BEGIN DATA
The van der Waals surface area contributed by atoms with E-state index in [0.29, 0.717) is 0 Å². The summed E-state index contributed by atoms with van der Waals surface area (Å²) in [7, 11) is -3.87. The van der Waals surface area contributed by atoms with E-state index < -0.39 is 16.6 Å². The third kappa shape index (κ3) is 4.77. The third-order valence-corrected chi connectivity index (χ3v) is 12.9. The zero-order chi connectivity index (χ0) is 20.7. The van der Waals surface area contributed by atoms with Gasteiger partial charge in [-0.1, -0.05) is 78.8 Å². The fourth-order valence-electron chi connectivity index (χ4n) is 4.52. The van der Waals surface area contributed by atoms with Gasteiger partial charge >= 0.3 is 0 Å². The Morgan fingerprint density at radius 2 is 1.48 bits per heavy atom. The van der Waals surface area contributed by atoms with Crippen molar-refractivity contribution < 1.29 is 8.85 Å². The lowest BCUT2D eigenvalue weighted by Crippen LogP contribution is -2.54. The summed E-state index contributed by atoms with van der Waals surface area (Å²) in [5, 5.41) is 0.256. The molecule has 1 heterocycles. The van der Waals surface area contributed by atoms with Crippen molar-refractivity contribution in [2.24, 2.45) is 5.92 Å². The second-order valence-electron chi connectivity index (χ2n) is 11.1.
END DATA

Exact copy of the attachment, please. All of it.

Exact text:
The van der Waals surface area contributed by atoms with E-state index in [0.29, 0.717) is 0 Å². The summed E-state index contributed by atoms with van der Waals surface area (Å²) in [7, 11) is -3.87. The van der Waals surface area contributed by atoms with E-state index < -0.39 is 16.6 Å². The third kappa shape index (κ3) is 4.77. The third-order valence-corrected chi connectivity index (χ3v) is 12.9. The zero-order chi connectivity index (χ0) is 20.7. The van der Waals surface area contributed by atoms with Gasteiger partial charge in [-0.1, -0.05) is 78.8 Å². The fourth-order valence-electron chi connectivity index (χ4n) is 4.52. The van der Waals surface area contributed by atoms with Gasteiger partial charge >= 0.3 is 0 Å². The Morgan fingerprint density at radius 2 is 1.48 bits per heavy atom. The van der Waals surface area contributed by atoms with Crippen molar-refractivity contribution < 1.29 is 8.85 Å². The lowest BCUT2D eigenvalue weighted by Crippen LogP contribution is -2.54. The summed E-state index contributed by atoms with van der Waals surface area (Å²) in [5, 5.41) is 0.256. The molecule has 1 heterocycles. The van der Waals surface area contributed by atoms with Crippen molar-refractivity contribution in [2.24, 2.45) is 5.92 Å². The second-order valence-electron chi connectivity index (χ2n) is 11.1.